25 Best New Restaurants in Fort Worth (more)

Torchy’s Tacos • 928 Northton St., Fort Worth, Texas 76104, 817.289.8226, Torchystacos.com
What started out as a taco trailer in Austin is now a statewide chain, and possibly the most notable taco joint in Texas.
Torchy’s opened its first Tarrant County location a year ago near the hospital district and has since regularly generated lines of customers for tacos stuffed with memorable ingredients like fried avocado, blackened salmon, jerk chicken and battered Portobello mushroom strips. There’s also that addictive green chile queso, served in its own skillet, and a surprise taco of the month that keeps regulars on their toes.


Brewed • 801 W. Magnolia Ave., Fort Worth, Texas 76104, 817.945.1545, Brewedfw.com
It’s been just more than a year since Brewed opened its luxe living room-inspired, coffeehouse-brewpub concept on the end of W. Magnolia Ave. anchored by Paris Coffee Shop. Confusion with ordering procedures led to a rocky start that was fueled by food bloggers, but a cozy setting and Chef John Kramer’s menu of chic-Southern dishes kept diners coming back. Now the lunch, dinner and late-night hot spot is open for breakfast, Tuesday through Friday. Visit for kombucha on tap, goat cheese queso, duck fat fries, pot roast and buttermilk mashed potatoes, beer floats and s’mores served in a jar.
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Salsa Limon • 929 University Drive, Fort Worth, Texas 76107, 817.820.0680, Salsalimon.com
While the Salsa Limon fleet of taco trucks has existed since 2011
and the original location inside La Gran Plaza even longer, the taco diner’s new “Museo” location is the concept’s first stand-alone brick-and-mortar outlet. Brother-and-sister duo Milo and Rosalia Ramirez have taken over the 1940s-era aluminum facade across from the Modern Art Museum that once housed Topsy’s Café, J&J Oyster Bar and a Quizno’s. New on the menu are red snapper and shrimp tacos along with beer, mimosas and sangria.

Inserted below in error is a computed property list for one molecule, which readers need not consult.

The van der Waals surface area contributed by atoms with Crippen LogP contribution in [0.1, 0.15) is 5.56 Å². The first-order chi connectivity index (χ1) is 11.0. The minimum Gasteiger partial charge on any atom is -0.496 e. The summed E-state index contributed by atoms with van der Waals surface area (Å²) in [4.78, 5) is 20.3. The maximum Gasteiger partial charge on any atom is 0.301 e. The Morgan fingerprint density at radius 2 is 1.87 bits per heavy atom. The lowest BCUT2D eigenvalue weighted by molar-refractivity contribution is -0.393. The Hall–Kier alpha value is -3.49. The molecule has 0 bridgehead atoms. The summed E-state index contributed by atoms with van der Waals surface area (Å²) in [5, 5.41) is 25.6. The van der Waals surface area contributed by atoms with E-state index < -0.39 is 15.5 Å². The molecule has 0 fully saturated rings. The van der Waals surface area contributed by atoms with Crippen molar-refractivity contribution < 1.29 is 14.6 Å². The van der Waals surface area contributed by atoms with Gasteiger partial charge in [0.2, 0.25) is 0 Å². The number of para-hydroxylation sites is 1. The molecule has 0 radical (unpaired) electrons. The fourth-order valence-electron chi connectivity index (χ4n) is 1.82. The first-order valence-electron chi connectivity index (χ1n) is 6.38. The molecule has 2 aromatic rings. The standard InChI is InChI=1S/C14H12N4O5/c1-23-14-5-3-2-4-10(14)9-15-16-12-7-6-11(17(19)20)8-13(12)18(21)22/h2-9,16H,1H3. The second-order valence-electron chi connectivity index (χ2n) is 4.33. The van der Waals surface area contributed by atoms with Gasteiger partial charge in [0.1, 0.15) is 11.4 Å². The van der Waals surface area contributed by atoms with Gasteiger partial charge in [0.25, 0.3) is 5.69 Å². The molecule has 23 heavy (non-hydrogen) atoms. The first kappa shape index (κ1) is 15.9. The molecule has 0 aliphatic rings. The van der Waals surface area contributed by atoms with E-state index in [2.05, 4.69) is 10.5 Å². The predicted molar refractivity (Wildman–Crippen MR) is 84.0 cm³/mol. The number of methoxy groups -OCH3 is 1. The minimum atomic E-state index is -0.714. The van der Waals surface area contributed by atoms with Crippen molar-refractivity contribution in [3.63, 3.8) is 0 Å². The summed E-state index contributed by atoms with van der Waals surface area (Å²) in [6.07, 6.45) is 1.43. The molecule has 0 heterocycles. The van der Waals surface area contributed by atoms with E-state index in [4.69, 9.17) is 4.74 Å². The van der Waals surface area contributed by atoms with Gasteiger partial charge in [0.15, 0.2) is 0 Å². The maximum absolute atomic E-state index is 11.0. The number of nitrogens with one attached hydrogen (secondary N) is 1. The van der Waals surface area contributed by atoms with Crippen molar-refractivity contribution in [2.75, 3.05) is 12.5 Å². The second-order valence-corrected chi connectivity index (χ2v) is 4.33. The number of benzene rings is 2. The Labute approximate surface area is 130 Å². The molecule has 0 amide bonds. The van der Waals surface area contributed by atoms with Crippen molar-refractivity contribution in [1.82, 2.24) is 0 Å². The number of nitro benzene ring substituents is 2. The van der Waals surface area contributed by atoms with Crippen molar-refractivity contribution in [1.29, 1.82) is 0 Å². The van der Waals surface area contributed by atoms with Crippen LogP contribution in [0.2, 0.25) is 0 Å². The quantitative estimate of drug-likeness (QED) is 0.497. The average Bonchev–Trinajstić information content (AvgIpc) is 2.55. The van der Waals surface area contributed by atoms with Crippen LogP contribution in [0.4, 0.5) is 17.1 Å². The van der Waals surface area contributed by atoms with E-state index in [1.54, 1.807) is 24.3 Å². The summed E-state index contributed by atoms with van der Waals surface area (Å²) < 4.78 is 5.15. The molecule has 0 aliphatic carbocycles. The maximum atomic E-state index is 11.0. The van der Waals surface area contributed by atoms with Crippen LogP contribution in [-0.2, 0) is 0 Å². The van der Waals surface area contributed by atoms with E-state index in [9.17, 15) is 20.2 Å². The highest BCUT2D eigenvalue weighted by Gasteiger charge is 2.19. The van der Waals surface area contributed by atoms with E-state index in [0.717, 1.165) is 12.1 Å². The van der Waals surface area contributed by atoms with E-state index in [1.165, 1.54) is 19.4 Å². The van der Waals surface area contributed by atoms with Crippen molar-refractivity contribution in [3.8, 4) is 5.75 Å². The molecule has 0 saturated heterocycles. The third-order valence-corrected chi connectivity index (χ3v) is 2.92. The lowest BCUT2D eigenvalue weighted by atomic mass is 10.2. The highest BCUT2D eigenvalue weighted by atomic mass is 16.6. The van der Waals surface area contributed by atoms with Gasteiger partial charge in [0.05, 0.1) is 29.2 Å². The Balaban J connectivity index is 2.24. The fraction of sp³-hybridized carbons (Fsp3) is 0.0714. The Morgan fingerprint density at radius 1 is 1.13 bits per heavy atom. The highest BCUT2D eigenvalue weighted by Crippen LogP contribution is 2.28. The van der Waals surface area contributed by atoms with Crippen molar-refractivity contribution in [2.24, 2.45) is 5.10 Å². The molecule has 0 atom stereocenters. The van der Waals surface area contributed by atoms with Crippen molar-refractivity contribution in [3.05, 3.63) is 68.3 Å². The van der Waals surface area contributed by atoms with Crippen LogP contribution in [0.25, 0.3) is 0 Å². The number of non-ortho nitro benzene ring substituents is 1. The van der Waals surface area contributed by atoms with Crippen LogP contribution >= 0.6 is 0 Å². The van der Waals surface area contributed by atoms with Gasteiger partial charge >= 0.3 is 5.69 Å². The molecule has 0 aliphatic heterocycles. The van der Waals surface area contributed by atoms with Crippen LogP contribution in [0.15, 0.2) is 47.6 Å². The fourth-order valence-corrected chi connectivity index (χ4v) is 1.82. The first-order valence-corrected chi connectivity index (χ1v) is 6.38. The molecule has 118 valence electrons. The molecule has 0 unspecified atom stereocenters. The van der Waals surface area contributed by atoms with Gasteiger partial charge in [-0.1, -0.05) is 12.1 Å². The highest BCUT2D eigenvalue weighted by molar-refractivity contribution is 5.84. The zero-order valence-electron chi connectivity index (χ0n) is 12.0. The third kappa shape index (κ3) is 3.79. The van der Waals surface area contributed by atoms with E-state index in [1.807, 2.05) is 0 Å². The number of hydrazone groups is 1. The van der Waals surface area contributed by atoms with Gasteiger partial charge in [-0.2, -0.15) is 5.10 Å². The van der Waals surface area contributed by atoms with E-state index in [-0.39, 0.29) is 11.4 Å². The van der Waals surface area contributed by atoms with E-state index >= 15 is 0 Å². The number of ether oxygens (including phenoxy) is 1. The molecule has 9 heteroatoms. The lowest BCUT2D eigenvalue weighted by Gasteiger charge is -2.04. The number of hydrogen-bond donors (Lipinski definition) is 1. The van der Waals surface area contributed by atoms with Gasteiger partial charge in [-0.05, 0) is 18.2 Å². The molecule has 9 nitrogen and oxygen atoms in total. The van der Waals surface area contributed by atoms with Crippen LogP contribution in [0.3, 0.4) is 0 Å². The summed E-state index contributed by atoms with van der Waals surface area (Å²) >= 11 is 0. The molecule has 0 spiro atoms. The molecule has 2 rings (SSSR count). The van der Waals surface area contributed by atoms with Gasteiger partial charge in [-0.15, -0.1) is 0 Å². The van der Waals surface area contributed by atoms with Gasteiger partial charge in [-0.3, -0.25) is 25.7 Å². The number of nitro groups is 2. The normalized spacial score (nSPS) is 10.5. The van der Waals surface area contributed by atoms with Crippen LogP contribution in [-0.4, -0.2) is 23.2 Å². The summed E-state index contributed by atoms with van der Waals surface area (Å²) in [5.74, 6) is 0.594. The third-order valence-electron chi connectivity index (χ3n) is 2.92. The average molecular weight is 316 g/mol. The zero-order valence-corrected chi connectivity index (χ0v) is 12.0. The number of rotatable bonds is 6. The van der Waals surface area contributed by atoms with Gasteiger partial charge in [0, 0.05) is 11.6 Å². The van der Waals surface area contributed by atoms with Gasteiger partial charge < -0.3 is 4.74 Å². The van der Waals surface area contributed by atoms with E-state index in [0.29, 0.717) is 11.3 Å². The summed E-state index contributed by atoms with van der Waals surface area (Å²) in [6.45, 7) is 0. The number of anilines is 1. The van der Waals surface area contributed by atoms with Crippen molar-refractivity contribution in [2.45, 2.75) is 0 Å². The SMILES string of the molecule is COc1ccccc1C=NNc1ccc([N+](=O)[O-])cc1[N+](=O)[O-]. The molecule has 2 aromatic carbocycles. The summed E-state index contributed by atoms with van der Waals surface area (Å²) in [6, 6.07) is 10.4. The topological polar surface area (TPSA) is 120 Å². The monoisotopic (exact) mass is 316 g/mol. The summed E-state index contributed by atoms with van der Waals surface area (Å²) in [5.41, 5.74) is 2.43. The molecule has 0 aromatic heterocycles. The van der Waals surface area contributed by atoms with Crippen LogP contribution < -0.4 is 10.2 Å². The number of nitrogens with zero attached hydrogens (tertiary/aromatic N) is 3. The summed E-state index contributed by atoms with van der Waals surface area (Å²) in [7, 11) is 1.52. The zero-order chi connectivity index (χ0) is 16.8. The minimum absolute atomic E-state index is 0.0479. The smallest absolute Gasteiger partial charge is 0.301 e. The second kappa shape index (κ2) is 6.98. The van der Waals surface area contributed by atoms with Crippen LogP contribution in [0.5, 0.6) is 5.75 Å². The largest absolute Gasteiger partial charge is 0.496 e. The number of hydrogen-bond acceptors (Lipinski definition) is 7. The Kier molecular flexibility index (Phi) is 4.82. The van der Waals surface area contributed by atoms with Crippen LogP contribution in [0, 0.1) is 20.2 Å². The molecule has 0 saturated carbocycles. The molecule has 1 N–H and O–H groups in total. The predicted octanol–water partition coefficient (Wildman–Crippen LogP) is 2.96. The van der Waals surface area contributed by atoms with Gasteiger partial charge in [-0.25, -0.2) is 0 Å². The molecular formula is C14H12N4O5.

Billy’s Oak Acres BBQ
1620 N. Las Vegas Trail, Fort Worth, Texas 76108, 817.367.2200
Pecan wood-smoked brisket sandwiches on grilled buns, $1.50 cans of Pabst Blue Ribbon and thick-crusted buttermilk pie
make Billy’s Oak Acres BBQ worth the drive to far northwest Fort Worth. Pit master Billy Woodrich can be found behind the butcher counter, knife in hand, slicing slow-smoked brisket, sausage, pork ribs and turkey, and prepping sides like Sriracha-dotted deviled eggs and chunky potato salad. Customers will also find blue-checkered tablecloths, tiny table games and root beer on tap. Order the banana pudding before it sells out.
Magnolia Cheese Co. • 1251 W. Magnolia Ave., Fort Worth, Texas 76104, 817.945.2221, Magnoliacheese.com
By now the masses know what a special find Magnolia Cheese Co. is,
with its adorable décor, meticulously sourced cheeses and seasonal menu of soups, salads, sharable cheese planks and toasted, two-fisted sandwiches. The freezer and fryer-free kitchen, which has managed to make kale chips appealing to even the pickiest of eaters, continues to dole out new and delicious dishes each season, like the red wine-braised beef and Cabot Clothbound cheddar sandwich and ricotta and root vegetable crostinis. Note that ordering takes place at the counter and seating is limited. Also note to save room for Texas chevre cheesecake.
2901 Crockett St., Fort Worth, Texas 76107, 817.984.1110, Waterstexas.com
Jon Bonnell knew expectations were high when he opened his seafood concept this spring,
10 years after building a loyal legion of customers through his wild game-focused Bonnell’s. His biggest pressure wasn’t getting people in the door but earning the reputation Waters already had before one dish had been served. After seven months, Waters remains bustling as patrons pack the house for seafood so fresh, it was likely swimming the day before. Don’t miss the toothsome lobster mac and cheese and pecan-grilled oysters.
1812 Montgomery St., Fort Worth, Texas 76107, 817.731.8226, Trevinosftworth.com
After months of missed opening dates,
Trevino’s finally opened a tiny version of their Rockwall original on Montgomery Street in September. While white linen tablecloths (covered in white butcher paper) and a cramped interior could make dining somewhat awkward, the ambitious menu warrants regular visits. Dishes taste homemade. Enchiladas are tightly rolled, stuffed with cheese and white onions and smothered in a chili-powder heavy sauce. Sour cream sauces are wine-based, and queso doesn’t resemble the ballpark variety. Visit for shrimp salad stuffed avocadoes, charbroiled skirt steak, smothered pork chops and micheladas.
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